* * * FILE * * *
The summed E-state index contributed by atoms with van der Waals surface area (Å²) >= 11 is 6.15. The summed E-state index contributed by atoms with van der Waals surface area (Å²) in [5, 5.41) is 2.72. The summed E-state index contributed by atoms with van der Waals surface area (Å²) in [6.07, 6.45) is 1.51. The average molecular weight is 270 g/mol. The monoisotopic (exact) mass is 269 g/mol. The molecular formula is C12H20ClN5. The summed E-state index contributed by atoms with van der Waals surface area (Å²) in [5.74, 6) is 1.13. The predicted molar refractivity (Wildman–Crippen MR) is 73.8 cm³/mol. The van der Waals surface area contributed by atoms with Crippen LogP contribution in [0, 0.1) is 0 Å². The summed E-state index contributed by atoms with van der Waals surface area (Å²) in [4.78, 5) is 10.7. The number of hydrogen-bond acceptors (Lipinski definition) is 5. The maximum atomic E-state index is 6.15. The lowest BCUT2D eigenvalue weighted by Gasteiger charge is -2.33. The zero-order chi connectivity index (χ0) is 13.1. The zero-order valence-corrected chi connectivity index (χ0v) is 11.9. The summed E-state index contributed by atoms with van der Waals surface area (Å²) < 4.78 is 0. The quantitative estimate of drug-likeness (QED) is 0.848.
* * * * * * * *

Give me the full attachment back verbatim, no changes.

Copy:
The summed E-state index contributed by atoms with van der Waals surface area (Å²) >= 11 is 6.15. The summed E-state index contributed by atoms with van der Waals surface area (Å²) in [5, 5.41) is 2.72. The summed E-state index contributed by atoms with van der Waals surface area (Å²) in [6.07, 6.45) is 1.51. The average molecular weight is 270 g/mol. The monoisotopic (exact) mass is 269 g/mol. The molecular formula is C12H20ClN5. The summed E-state index contributed by atoms with van der Waals surface area (Å²) in [5.74, 6) is 1.13. The predicted molar refractivity (Wildman–Crippen MR) is 73.8 cm³/mol. The van der Waals surface area contributed by atoms with Crippen LogP contribution in [0, 0.1) is 0 Å². The summed E-state index contributed by atoms with van der Waals surface area (Å²) in [4.78, 5) is 10.7. The number of hydrogen-bond acceptors (Lipinski definition) is 5. The maximum atomic E-state index is 6.15. The lowest BCUT2D eigenvalue weighted by Gasteiger charge is -2.33. The zero-order chi connectivity index (χ0) is 13.1. The zero-order valence-corrected chi connectivity index (χ0v) is 11.9. The summed E-state index contributed by atoms with van der Waals surface area (Å²) < 4.78 is 0. The quantitative estimate of drug-likeness (QED) is 0.848.